Research can lead to new treatments against envenoming
In traditional and indigenous communities, plants are used for the treatment of a wide variety of diseases and are discovered throughout the years by trial and error, or, more precisely, by live and death.
The active substances in those plants have drawn the interest of the medical and scientific communities, especially for the treatment of neglected tropical diseases, including snakebites for which the mortality rate is higher than that of dengue fever, cholera or Chagas disease.
Researchers at Universidade Estadual Paulista (UNESP) and Fundação Oswaldo Cruz (FIOCRUZ) used one of the experimental stations at Brazilian Synchrotron Light Laboratory (LNLS) for investigating the structure of the biding between the toxins in the snake venom and substances found in plants traditionally used against it.
The results from this research may contribute to the development of new and more precise treatments for snake envenoming.
Asia, Africa, and Latin America concentrate most of the cases of envenoming and death due to snakebites. In Latin America, about 80% of them are due to snakes from the Bothrops genus, whose venom is not completely neutralized by current treatments and can cause permanent disabilities.
These effects are due to substances called Phospholipases A2(PLA2s), proteins which can cause severe local necrosis as well as neuromuscular blocking, which causes the paralysis on the affected muscle.
From the Bothrops pirajai venom, the researches isolated the phospholipase PrTX-I, from the group of the Lys49-PLA2 proteins, to study its effects and ways to inhibit them.
Two substances were investigated: the aristolochic and caffeic acids. The aristolochic acid is extracted from Aristolochia plants, also found in Brazilian Atlantic rainforest. The caffeic acid is present in the metabolism of all plants and abundantly found in the leaves of Vernonia condensata, an African plant also found in Brazil.
The interaction between the toxin and the vegetal compounds was analyzed with X-Ray Diffraction in the MX2 beamline of LNLS. According to the corresponding scientist, Carlos Fernandes, which is member of a research group that has been using LNLS facilities for many years, “it’s necessary to use the MX2 beamline because its angstrom order wavelength is ideal [and exclusively used] for x-ray diffraction of protein crystals”.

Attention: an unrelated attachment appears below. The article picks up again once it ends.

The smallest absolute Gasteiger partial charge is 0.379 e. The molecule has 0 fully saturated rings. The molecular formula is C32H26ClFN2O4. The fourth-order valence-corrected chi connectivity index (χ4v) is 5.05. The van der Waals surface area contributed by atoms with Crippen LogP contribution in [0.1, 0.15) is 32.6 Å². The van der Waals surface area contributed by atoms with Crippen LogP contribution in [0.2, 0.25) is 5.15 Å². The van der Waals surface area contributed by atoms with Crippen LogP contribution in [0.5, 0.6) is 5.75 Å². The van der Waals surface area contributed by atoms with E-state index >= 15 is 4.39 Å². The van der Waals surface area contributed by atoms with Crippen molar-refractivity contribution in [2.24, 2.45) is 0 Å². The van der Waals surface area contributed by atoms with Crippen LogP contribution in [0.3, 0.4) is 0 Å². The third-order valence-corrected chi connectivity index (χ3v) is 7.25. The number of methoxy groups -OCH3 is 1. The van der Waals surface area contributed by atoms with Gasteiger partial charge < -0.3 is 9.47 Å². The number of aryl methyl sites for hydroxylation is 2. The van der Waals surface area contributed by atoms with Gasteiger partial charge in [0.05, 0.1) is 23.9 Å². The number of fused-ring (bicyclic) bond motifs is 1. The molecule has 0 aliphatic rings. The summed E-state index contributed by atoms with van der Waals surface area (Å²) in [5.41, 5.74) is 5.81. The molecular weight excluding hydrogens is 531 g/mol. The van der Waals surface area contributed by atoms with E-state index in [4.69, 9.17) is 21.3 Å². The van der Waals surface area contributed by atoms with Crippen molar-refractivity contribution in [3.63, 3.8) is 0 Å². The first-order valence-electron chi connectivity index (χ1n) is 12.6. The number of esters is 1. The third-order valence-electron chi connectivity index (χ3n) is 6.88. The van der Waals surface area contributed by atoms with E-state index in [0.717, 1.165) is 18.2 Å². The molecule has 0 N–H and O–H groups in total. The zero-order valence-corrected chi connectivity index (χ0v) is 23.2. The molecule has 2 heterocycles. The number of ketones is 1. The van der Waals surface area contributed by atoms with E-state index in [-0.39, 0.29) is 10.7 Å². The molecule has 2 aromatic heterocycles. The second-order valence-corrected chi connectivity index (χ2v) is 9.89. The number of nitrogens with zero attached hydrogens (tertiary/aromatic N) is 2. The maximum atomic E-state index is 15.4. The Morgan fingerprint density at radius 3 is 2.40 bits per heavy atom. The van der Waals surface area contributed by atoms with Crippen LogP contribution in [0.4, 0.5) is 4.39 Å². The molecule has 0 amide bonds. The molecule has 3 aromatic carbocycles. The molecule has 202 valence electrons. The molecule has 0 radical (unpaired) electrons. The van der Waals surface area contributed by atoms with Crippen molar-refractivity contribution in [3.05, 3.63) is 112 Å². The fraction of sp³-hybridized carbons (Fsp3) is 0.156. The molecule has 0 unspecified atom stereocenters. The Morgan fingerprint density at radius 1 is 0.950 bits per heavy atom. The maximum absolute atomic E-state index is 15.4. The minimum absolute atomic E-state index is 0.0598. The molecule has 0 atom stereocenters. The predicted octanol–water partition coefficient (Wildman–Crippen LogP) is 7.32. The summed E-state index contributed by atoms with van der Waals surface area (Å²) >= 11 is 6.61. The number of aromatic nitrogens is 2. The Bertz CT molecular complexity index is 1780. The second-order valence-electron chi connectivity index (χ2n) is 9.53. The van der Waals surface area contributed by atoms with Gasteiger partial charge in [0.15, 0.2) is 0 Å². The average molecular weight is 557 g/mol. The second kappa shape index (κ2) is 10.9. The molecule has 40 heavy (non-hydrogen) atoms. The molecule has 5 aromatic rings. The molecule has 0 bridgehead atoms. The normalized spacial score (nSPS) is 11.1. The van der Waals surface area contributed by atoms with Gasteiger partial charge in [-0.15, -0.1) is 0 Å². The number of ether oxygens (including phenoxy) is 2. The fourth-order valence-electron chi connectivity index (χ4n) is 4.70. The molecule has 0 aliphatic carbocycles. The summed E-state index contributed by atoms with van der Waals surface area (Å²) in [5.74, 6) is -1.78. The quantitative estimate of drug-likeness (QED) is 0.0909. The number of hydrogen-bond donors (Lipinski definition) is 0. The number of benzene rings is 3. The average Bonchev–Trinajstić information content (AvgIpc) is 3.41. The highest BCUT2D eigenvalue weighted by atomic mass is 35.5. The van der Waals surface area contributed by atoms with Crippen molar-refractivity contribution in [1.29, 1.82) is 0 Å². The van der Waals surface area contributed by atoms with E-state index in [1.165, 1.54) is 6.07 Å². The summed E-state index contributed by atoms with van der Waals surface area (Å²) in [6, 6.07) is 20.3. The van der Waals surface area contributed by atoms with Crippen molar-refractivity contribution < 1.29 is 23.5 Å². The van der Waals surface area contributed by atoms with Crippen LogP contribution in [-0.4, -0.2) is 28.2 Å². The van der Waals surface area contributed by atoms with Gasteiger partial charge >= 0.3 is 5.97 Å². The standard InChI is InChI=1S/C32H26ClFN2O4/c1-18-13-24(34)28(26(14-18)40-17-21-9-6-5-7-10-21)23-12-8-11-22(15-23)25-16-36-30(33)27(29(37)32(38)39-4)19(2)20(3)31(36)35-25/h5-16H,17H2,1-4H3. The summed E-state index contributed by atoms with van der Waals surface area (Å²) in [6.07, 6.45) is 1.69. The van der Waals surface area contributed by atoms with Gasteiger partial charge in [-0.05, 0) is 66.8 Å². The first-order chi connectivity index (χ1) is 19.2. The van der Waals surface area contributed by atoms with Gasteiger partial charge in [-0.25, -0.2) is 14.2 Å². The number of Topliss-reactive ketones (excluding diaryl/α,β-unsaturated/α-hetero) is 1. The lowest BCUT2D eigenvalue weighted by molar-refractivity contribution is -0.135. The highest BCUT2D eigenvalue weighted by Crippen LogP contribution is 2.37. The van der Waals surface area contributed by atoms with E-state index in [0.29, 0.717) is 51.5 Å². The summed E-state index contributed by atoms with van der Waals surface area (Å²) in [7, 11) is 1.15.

Muscular tissue samples of mice were prepared and exposed to different concentrations of the toxin and inhibitors. It was observed that the caffeic acid was more efficient than the aristolochic acid in preventing muscular damage, while none of the substances was capable of preventing neuromuscular blocking. In addition, both substances were less effective than the rosmarinic acid, another compound previously studied by the group, which was capable of preventing both effects.
Structure and Action
In the researcher’s hypothesis, proposed in previous works, the protein, upon interacting with fatty acids in the muscle tissue, would expose two regions for binding with the cells. One for anchoring in the cell and another for destabilizing the cell membrane.
Thus, they suppose the difference in the damage inhibition among the three substances is probably due to the way each one docks to the toxin. The rosmarinic acid prevents the biding between the toxin and the fatty acid. The caffeic acid prevents the anchorage of the toxin to the cell and the aristolochic acid obstructs the region that disrupts the cell membrane.
Caption: Image generated from the crystallographic data. One can see, in blue, the PrTX-I protein which is part of the snake venom. In yellow, green and pink, one have, respectively, rosmarinic, aristolochic e caffeic acids. Notice the different biding regions between inhibitors and toxin.
According to the scientists, the toxicological and crystallographic analyses validate their hypothesis. The studied substances “are great models for designing new inhibitors to be tested and used complementarily to serum therapy”. These inhibitors would be able to prevent the physical damage caused in the victims, as well as the economic and social consequences in the populations most vulnerable to snakebites.
This research was supported by São Paulo Research Foundation (FAPESP), Conselho Nacional de Desenvolvimento Científico e Tecnológico (CNPq) and Coordenação de Aperfeiçoamento de Pessoal de Nível Superior (CAPES).
Fernades CAH, Cardoso FF, Cavalcante WGL, Soares AM, Mal-Pai M, Gallacci M, et al. (2015) Structural Basis for the Inhibition of a Phospholipase A2-Like Toxin by Caffeic and Aristolochic Acids. PLoS ONE 10(7): e0133370. doi:10.1371/journal.pone.0133370
Fernandes CAH, Borges RJ, Lomonte, B, Fontes MRM. A structure-based proposal for a comprehensive myotoxic mechanism of phospholipase A2-like proteins from viperid snake venoms (2014). Biochimica et Biophysica Acta 1844, 2265–2276. doi:10.1016/j.bbapap.2014.09.015
Dos Santos, J. I., Cardoso, F. F., Soares, A. M., dal Pai Silva, M., Gallacci, M., & Fontes, M. R. M. (2011). Structural and Functional Studies of a Bothropic Myotoxin Complexed to Rosmarinic Acid: New Insights into Lys49-PLA2 Inhibition. PLoS ONE, 6(12), e28521. doi:10.1371/journal.pone.0028521
The results, by CNPEM researchers, were published in the journal “Scientific Reports” from Nature Group.
The control processes shown here open new paths to pattern transport from exclusion to preconcentration of charged molecules by selecting the appropriate polymerization strategy and polymerization parameters.